Home Climate How Hungarian PM Viktor Orban Ensured His ‘Corona Coup’ Was A Success

How Hungarian PM Viktor Orban Ensured His ‘Corona Coup’ Was A Success

Hungarian Prime Minister Viktor Orban with European Commission president Ursula von der Leyen (Source: Twitter)

NEW DELHI: Could governments use the coronavirus to muzzle democracy? This is not a trick question.  Hungary’s Prime Minister Viktor Orban has through the infamous ‘coronavirus bill’, armed himself with almost unlimited powers and extended the ‘state of emergency’ allowing him to rule by decree. People can be jailed for up to five years for spreading rumours about the government’s response to the coronavirus. Clearly, if more governments follow the Orban blueprint, autocracy via the COVID-19 route might well become the new normal.

Orban’s sweeping new powers are courtesy the legislative majority he enjoys in the Hungarian Parliament.  There was little or no opposition to his move, add to that the failure of the European Union to come down hard on Hungary.

Aside from a statement of concern by the European commission president Ursula von der Leyen and another banal statement by 13 EU member states urging that that “EU principles and values” be upheld, the bloc seems unable or unwilling to censure Orban. And so, it remains to the western media to label this once-upon-a-time dissenter — he started out as one when he began his political career in the 1990s — as a liberal-turned-fascist.

However, former ambassador PS Raghavan, an expert on eastern Europe and Russia, believes that such labels are misleading. “Orban was never a liberal dissenter nor is he a fascist. He is simply a pragmatic politician. He celebrated democracy at the start of his career because it was then fashionable to do so and is now doing the reverse because he feels it needs to be done to remain in power.”

“He is not alone in this. Other east European countries such as Poland too have authoritarian systems and look to control the media and judiciary. And no matter what the West thinks, these governments are wildly popular thanks to strong welfare systems and other state measures. Thanks to this such leaders usually retain popularity with strong majorities within their countries.”

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Apart from popular authoritarian figures, there are other reasons why East Europe has been wary of democracy. As experts point out, East Europe’s transition to democracy has been relatively new. It was only in the 1990s, when a group of new leaders such as Lech Walesa of Poland, Viktor Orban himself from Hungary and some other leaders, introduced democracy to their nations. So, the idea of western liberal democracy (which many of us take for granted), is new to east Europe and it will take time before it is interwoven into the country’s social fabric. These leaders were also able to capitalise on fears about the collapse of the Soviet Union, fears which were not unfounded as it turned out.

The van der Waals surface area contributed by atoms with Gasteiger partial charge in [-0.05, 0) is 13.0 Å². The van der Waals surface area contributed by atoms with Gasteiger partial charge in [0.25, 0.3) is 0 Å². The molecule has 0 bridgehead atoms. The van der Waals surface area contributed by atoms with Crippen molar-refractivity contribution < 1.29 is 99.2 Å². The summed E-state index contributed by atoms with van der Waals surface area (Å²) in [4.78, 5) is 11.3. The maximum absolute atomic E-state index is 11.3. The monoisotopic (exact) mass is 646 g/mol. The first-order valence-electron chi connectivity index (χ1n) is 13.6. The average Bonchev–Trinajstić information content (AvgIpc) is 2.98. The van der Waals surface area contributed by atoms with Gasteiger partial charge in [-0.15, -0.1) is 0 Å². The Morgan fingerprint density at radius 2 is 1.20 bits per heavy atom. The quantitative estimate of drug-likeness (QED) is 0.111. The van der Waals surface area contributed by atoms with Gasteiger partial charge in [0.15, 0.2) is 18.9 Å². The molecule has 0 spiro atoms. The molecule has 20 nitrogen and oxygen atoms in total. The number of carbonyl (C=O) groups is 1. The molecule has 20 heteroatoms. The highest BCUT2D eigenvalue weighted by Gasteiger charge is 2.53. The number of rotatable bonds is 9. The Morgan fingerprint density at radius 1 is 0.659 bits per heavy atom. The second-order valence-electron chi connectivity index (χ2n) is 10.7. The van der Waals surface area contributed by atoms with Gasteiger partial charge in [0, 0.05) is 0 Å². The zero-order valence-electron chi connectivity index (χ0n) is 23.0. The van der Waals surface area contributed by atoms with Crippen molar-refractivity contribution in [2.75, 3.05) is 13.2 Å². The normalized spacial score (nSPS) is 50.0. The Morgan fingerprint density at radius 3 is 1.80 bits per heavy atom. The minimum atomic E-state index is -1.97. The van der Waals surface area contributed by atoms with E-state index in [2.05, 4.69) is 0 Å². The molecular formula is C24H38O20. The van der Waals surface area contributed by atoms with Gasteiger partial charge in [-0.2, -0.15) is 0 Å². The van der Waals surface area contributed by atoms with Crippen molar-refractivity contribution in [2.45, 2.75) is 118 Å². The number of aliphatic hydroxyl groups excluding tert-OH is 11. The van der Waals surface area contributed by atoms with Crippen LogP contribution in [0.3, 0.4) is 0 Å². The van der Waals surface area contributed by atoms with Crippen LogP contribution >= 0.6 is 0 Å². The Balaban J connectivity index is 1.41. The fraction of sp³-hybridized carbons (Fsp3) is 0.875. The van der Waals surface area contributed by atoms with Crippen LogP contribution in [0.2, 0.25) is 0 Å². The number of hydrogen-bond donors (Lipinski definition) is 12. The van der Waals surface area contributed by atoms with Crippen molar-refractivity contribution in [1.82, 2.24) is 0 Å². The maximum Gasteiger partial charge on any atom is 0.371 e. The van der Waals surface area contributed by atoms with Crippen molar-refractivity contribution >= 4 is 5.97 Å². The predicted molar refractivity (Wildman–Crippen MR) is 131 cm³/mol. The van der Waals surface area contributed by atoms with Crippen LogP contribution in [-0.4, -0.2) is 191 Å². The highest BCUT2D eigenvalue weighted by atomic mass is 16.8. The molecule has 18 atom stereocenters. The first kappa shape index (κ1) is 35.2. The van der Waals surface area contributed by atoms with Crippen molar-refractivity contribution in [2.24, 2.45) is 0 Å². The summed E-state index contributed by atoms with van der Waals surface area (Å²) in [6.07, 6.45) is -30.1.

Today, Orban stands tall with a two-thirds majority in Parliament, allowing him to do pretty much as he pleases. This can be seen in his foreign relations. Despite joining the EU in 2004, he is good friends with Russia’s President Vladimir Putin and US President Donald Trump, both of whom appreciate his standing up to Europe. The result is the EU’s continued friction with Hungary.

Bharti Sarkar, professor at the Centre for European Studies in JNU, believes that such friction will continue. “The jostling for power within the EU will continue. Hungary is already getting funds from the EU (it joined in 2004) and NATO, so he sees the value of Europe but only up to a point. Orban wants to safeguard his sovereignty so he will not allow for stronger EU unity.”

“Also, post the 2008 global recession, he has been increasingly looking eastwards. Thus, the outreach to Russia remains strong. He is also is taking advantage of the 16+1 summit (Central and Eastern European Countries (CEEC) and China) in a bid to reach out to Beijing.”

The increasingly authoritarian path that Orban and his other eastern European contemporaries are taking, shows the different direction in which Europe and the EU is being pulled. But since Brexit, EU member states are showing an increasing preference for charing their own foreign policies, France for example.  The EU’s failure to mount a united response to the coronavirus, has all but ensured that Orban’s “corona coup” will pass unchallenged and further questions will be asked about the bloc’s future. Or whether it even has one?